Obesity is a major risk factor for metabolic disorders. Obesit typically leads to accumulation of dysfunctional white adipose tissue (WAT), which further causes metabolic dysregulation with elevated circulation of fatty acids and increased secretion of proinflammatory adipokines. The discovery of fat burning brown adipose tissue (BAT) in humans has raised the exciting possibility of BAT may be targeted as a novel method to treat obesity and metablic diseases. Thiazolidinediones (TZDs) have a function to convert WAT into a """"""""brownlike"""""""" state. Beside, TZDs have been used as a remedy for diabetes. But the clinical use of TZDs has been limited because of the safety concerns such as potential cardiovascular risks. Understanding the mechanism will identify efficacious but lower risk drug targets for the metabolic disorders. TZDs act by activatin PPAR? (peroxisome proliferator-activated receptor ?). However, our understanding about the targets f PPAR? and other cofactors is limited. To understand the role of TZDs and further study the browning effect, we propose to develop a novel algorithm to predict long-range promoter-enhancer interaction and construct a transcriptional network. To predict the long-range interactions, we will employ a machine learning algorithm that uses the enhancer RNA (eRNA) levels and gene transcription levels obtained from global run-on sequencing (GROseq) data. GROseq is a useful dataset to predict long-range interactions, as the eRNA levels highly correlate with the gene transcription level. Applyingthe obtained interactions to the known binding sites of TFs including PPAR?, GR, C/EBP, SMRT, and RXR, we will construct a comprehensive TF-gene network. The predicted interaction provides a useful environment to study gene regulation of TZDs. We will study how the distance, relative position, an the combination of multiple TF binding sites affect gene expression. We will also investigate the browning effects by TZDs by including BAT-specific TF binding data in the network. The transcriptioal rule of the BAT-specific binding information, in combination with other TFs, will be analyzed from he TF-gene network. As a whole, these studies use an innovative and creative approach to integrate various types of data to study gene regulation of TZDs. By reprocessing complex genomic datasets ino a comprehensive regulatory network, the proposed algorithm provides a unique view in analyzing the regulatory rules of the browning effect, which will greatly enhance our understanding about the gen regulation of TZDs and identify potential therapeutic targets for diabetes.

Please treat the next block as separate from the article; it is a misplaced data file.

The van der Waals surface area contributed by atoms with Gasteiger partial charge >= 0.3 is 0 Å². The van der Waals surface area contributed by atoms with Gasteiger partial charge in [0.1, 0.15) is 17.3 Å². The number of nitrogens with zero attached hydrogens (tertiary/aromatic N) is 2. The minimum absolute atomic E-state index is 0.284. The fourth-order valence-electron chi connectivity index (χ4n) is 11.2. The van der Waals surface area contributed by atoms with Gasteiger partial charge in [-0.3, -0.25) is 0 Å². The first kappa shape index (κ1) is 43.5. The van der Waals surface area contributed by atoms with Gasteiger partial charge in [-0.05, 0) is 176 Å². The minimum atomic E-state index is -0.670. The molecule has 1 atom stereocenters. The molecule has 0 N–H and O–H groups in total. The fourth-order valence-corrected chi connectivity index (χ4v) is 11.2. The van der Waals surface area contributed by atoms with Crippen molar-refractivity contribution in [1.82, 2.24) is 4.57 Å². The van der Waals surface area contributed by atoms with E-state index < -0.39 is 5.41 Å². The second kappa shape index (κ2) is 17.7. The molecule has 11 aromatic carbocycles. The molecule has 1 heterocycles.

Public Health Relevance

A noble algorithm is developed to reprocess and integrate various types of data in a regulatory network to the study of the browning effect by thiazolidinedione (TZD). We will develop a novel algorithm to predict promoter-enhancer long-range interactions using the glbal run-on sequencing (GROseq) data and construct regulatory network using the known transcription factor binding sites. The analysis using the TF-gene networks will elucidate the transcriptional regulations of TZDs, which will identify efficacious but lower risk drug targets for the metabolic disorders.

Agency
National Institute of Health (NIH)
Institute
National Institute of Diabetes and Digestive and Kidney Diseases (NIDDK)
Type
Exploratory/Developmental Grants (R21)
Project #
1R21DK098769-01
Application #
8491522
Study Section
Cellular Aspects of Diabetes and Obesity Study Section (CADO)
Program Officer
Savage, Peter J
Project Start
2013-04-01
Project End
2015-03-31
Budget Start
2013-04-01
Budget End
2014-03-31
Support Year
1
Fiscal Year
2013
Total Cost
$240,000
Indirect Cost
$90,000
Name
University of Pennsylvania
Department
Genetics
Type
Schools of Medicine
DUNS #
042250712
City
Philadelphia
State
PA
Country
United States
Zip Code
19104
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